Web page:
Naseeruddin Shah says he suffers from Onomatomania: What it means, is it a psychological condition?

Published on Mar 07, 2022 10:44 AM IST

Naseeruddin Shah revealed that he suffers from an ailment called Onomatomania. Read what it means, whether it is a psychological condition and all you need to know. 

Naseeruddin Shah says he suffers from Onomatomania: What it means, is it a psychological condition?
Naseeruddin Shah says he suffers from Onomatomania: What it means, is it a psychological condition?

Actor Naseeruddin Shah recently opened up about how he 'suffers from an ailment called Onomatomania'. The actor explained the same in an interview with a YouTube channel called Chalchitra Talks. He said, "I suffer from an ailment called Onomatomania. I'm not joking. It's a medical condition. You can check it in the dictionary." He further explained, "Onomatomania is an ailment in which you keep repeating a word or a phrase, a sentence or a verse or a speech for no reason at all. Except that you like to hear it. I do it all the time so I am never quite at rest. Even when I am sleeping, I am going over some passage I love."

What Is Onomatomania?

Onomatomania is a fixation on certain words and their supposed significance. People with Onomatomania obsess over particular words which they use repeatedly.

According to Dr Parul Adlakha, a clinical psychologist based in Delhi, "Onomatomania is a state where the person is preoccupied with a particular word, phrase, line and more, and tends to use the same repeatedly in conversations. The preoccupation can also manifest sometimes as the inability to recall a certain word or phrase and being obsessed with that."

Is Onomatomania a Psychological Condition?

According to Dr Samir Parikh, Director, Mental Health and Behavioural Sciences, Fortis Healthcare, it is not. He says, "Onomatomania is not a condition, it is a random term. So, let us not call this an illness per se or a psychological condition. It may bother some people only if it impacts their overall functionality. Moreover, we consider anything an ailment only when it affects our day to day life, which includes our personal and professional life."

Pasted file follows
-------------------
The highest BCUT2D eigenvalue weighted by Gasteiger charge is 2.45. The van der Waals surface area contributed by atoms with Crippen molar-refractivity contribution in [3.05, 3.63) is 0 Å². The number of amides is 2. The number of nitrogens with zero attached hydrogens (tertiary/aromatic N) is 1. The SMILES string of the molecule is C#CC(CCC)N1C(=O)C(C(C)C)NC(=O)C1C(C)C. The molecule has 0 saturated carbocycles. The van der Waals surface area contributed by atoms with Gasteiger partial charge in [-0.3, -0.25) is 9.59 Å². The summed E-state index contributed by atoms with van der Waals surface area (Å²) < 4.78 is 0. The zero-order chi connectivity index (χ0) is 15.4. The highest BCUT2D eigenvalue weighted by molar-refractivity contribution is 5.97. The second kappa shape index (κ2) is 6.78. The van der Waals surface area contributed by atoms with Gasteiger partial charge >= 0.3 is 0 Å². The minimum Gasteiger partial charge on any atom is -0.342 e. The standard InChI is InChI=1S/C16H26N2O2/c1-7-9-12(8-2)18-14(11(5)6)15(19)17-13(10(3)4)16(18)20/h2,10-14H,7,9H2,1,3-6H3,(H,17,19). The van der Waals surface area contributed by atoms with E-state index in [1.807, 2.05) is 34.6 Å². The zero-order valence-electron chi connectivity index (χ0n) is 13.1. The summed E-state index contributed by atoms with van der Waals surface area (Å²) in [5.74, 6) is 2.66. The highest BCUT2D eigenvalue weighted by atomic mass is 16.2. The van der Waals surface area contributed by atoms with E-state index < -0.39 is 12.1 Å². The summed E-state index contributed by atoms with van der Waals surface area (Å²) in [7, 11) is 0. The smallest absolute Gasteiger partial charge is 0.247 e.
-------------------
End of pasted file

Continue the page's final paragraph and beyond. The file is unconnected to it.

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He further explained Onomatomania and said, "For example, people with a bend for literature or who have an interest in language or someone who likes music, they may have more repetitive thoughts about the things that they like. Additionally, if you are not able to recollect a song and you keep thinking about it repeatedly or if you like using certain words that according to you fit better in the explanation even though there are other words available. Beyond that, I don't see Onomatomania as anything else. So, to call it a clinical condition or a psychological aberration would not be right at all."

On whether Onomatomania can affect a person's day-to-day life and if there are symptoms to recognise it, Dr Samir Parikh said, "No, it is almost impossible for Onomatomania to do that because we haven't seen any such cases. But if it would, then probably it will have many other manifestations. For instance, if you have a particular problem which has seven or eight presentations, one of them being Onomatomania, and you may have an obsessive thought process around other things, then it becomes a different case."

In the end, Dr Parikh concluded that "we don't know if Onomatomania can affect a person's daily life. Different people with different personalities would have different thought processes. If one has an inclining to literature thought process, they would have a need to use exact right words. This is okay because they are part and parcel of our lives. So, if it is a cause of concern, we need to figure out why it is even a cause of concern."

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